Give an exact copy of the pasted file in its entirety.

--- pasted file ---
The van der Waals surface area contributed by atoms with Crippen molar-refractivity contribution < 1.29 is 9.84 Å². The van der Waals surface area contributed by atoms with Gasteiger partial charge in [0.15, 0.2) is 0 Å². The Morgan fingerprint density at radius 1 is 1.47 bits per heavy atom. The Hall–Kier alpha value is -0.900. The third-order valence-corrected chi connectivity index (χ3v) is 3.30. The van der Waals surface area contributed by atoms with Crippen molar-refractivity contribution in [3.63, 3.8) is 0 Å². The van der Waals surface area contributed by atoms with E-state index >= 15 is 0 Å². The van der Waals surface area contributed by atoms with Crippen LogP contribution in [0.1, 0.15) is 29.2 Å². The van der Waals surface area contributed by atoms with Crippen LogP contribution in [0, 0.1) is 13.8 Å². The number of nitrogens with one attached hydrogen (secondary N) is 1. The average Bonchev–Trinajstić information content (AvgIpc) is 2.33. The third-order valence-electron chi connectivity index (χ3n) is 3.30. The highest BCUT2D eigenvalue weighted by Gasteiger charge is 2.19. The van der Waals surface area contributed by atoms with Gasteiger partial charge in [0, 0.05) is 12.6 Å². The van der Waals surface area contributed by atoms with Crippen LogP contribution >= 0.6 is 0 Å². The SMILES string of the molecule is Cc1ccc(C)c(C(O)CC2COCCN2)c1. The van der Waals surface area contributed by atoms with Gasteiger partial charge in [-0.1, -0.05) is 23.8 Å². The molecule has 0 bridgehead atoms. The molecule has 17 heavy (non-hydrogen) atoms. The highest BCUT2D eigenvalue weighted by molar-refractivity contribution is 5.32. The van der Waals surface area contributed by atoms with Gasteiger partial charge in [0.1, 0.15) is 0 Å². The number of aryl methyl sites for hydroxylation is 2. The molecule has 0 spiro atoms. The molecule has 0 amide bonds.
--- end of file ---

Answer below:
The van der Waals surface area contributed by atoms with Crippen molar-refractivity contribution < 1.29 is 9.84 Å². The van der Waals surface area contributed by atoms with Gasteiger partial charge in [0.15, 0.2) is 0 Å². The Morgan fingerprint density at radius 1 is 1.47 bits per heavy atom. The Hall–Kier alpha value is -0.900. The third-order valence-corrected chi connectivity index (χ3v) is 3.30. The van der Waals surface area contributed by atoms with Crippen molar-refractivity contribution in [3.63, 3.8) is 0 Å². The van der Waals surface area contributed by atoms with E-state index >= 15 is 0 Å². The van der Waals surface area contributed by atoms with Crippen LogP contribution in [0.1, 0.15) is 29.2 Å². The van der Waals surface area contributed by atoms with Crippen LogP contribution in [0, 0.1) is 13.8 Å². The number of nitrogens with one attached hydrogen (secondary N) is 1. The average Bonchev–Trinajstić information content (AvgIpc) is 2.33. The third-order valence-electron chi connectivity index (χ3n) is 3.30. The highest BCUT2D eigenvalue weighted by Gasteiger charge is 2.19. The van der Waals surface area contributed by atoms with Gasteiger partial charge in [0, 0.05) is 12.6 Å². The van der Waals surface area contributed by atoms with Crippen LogP contribution >= 0.6 is 0 Å². The SMILES string of the molecule is Cc1ccc(C)c(C(O)CC2COCCN2)c1. The van der Waals surface area contributed by atoms with Gasteiger partial charge in [-0.1, -0.05) is 23.8 Å². The molecule has 0 bridgehead atoms. The molecule has 17 heavy (non-hydrogen) atoms. The highest BCUT2D eigenvalue weighted by molar-refractivity contribution is 5.32. The van der Waals surface area contributed by atoms with Gasteiger partial charge in [0.1, 0.15) is 0 Å². The number of aryl methyl sites for hydroxylation is 2. The molecule has 0 spiro atoms. The molecule has 0 amide bonds.